Albuquerque single mom Allyssa Garcia said she faces homelessness if the state doesn’t create a rent relief fund program to help residents like her during the pandemic.
Garcia is not alone, said Lindsay Cutler, attorney for the nonprofit the New Mexico Center for Law and Poverty.
Garcia works as a home health aid and with three young children, ages 7, 10 and 14, she struggled before the pandemic began. Her rent is $725 a month, utilities included. According to the U.S. Bureau of Labor Statistics, the average home health worker earns $24,940 a year. But Garcia said she didn’t work full time even before the pandemic because she couldn’t get 40 hours a week.
Once the public health emergency started, Garcia had to limit her own hours to around 20 for fear of contracting the virus. She said she suffers from the autoimmune disorder lupus and her youngest daughter has a pacemaker due to a birth defect.
“I usually go with one meal a day,” Garcia said of one of the ways she tries to conserve to pay bills. “I have them (her children) eat. I do get food stamps for the whole month but that doesn’t cover what the kids eat.”
Her family also does without internet service and she doesn’t always have a phone, she said.
Because she couldn’t pay her rent after the pandemic began, Garcia said her landlord has already evicted her. But because the New Mexico Supreme Court stayed evictions for inability to pay during the public health emergency, she and her family have been able to remain in their home.
She said she has looked for a new job. She has an interview coming up with a local convenience store. But, because of her and her daughter’s health complications, working during the pandemic is potentially hazardous. Garcia said she worries she will become ill with the virus and not be able to work at all, which would leave her family with no income.
She said her extended family try to help her as much as they can, but they have families and bills of their own.
She said she has reached out to social service agencies for help but “everybody is out of funding,” she said. If she can’t find help, “we’re homeless,” she said.
“There’s no other option, we’ll be on the streets,” she said.
Cutler said about 50 nonprofit organizations have signed a letter sent to Gov. Michelle Lujan Grisham asking that she add a rent relief fund bill to her call for the special legislative session coming up next weekend. Currently, the New Mexico Supreme Court’s stay on evictions during the public health emergency has saved residents like Garcia but once the emergency is lifted, hundreds, if not thousands of residents around the state will be facing evictions, Cutler said.
“We’re looking at a very real crisis if we don’t do something now,” she said.
Cutler said that before the pandemic, more than 50 percent of New Mexico residents were “rent burdened,” which the U.S. Housing and Urban Development defines as a household which spends more than 30 percent of the family income on rent. A recent report created by the nonprofit research organization the Urban Institute found that nearly a quarter of Albuquerque residents are rent burdened.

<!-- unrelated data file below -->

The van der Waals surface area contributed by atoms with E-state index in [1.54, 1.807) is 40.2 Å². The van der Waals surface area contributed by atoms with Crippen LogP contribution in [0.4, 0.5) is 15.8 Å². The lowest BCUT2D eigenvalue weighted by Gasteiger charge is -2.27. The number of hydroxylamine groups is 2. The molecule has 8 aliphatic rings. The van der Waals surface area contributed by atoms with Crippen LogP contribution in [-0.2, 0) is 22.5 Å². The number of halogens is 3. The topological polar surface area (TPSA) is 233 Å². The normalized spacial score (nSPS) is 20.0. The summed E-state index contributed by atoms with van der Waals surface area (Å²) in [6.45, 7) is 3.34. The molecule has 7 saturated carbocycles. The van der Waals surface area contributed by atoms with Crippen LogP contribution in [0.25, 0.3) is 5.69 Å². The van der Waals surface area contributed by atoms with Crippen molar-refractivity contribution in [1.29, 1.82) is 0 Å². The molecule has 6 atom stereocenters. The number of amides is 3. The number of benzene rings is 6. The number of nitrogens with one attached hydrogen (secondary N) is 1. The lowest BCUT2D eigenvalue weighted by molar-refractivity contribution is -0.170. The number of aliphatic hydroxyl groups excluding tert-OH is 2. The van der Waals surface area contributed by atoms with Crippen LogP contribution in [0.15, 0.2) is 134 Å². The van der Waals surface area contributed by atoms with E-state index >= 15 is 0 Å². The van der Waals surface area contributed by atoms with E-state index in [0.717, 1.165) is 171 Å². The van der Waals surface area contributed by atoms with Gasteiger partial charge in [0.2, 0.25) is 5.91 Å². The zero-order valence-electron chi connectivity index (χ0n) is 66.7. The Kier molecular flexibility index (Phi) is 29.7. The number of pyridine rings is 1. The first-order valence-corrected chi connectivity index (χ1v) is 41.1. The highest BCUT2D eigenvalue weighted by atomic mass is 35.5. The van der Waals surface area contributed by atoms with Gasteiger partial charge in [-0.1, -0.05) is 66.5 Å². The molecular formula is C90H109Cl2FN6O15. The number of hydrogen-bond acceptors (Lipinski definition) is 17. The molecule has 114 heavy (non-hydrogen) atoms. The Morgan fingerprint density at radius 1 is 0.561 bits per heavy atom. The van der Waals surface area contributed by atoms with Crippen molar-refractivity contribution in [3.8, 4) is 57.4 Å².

Cutler said a rent relief bill would place a state-wide moratorium on evictions.
She said that if such a bill is passed into law, it would help not only those who are on the edge of becoming homeless, it would also help landlords who are small business owners by expanding foreclosure protections. Landlords also face challenges if they lose their tenants.
“New Mexico has the highest number of low-income homeowners than any other state in the country,” she said.
Cutler said this has the potential to be “a bigger housing crisis than the Great Recession.”
Some protections were put into place with the CARES Act, which Congress passed and President Donald Trump signed into law in late March. But those protections are expected to sunset at the end of July, Cutler said.
According to the Urban Institute, racial disparities in jobs and incomes have meant that people of color were suffering at higher rates than whites to maintain housing before the pandemic and they have taken a bigger economic hit since. Because of occupational segregation, white workers were more likely to be able to telecommute during the pandemic while people of color were more likely to hold jobs that evaporated when stay-at-home orders were put into place around the country, according to the Urban Institute’s blog Urban Wire.
Immigrants who are undocumented could also be struggling to keep their homes because they were not eligible for Unemployment Insurance despite paying nearly $1 billion in federal, state and local taxes a year, according to advocates.
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“The groups of people who have not been able to access the few protections available are struggling even more,” Cutler said.
Cutler said the governor’s office has been receptive to the request. But Lujan Grisham has not announced that a rent relief fund bill will be discussed.
Cutler said that if lawmakers don’t create further protections, residents who lose their homes will have an “extremely hard” time recovering from homelessness caused by the pandemic.
Garcia said that if she does lose her home, she will try to send her children to live with extended family while she lives on the street.
“I hope there is some type of change and people have empathy,” she said.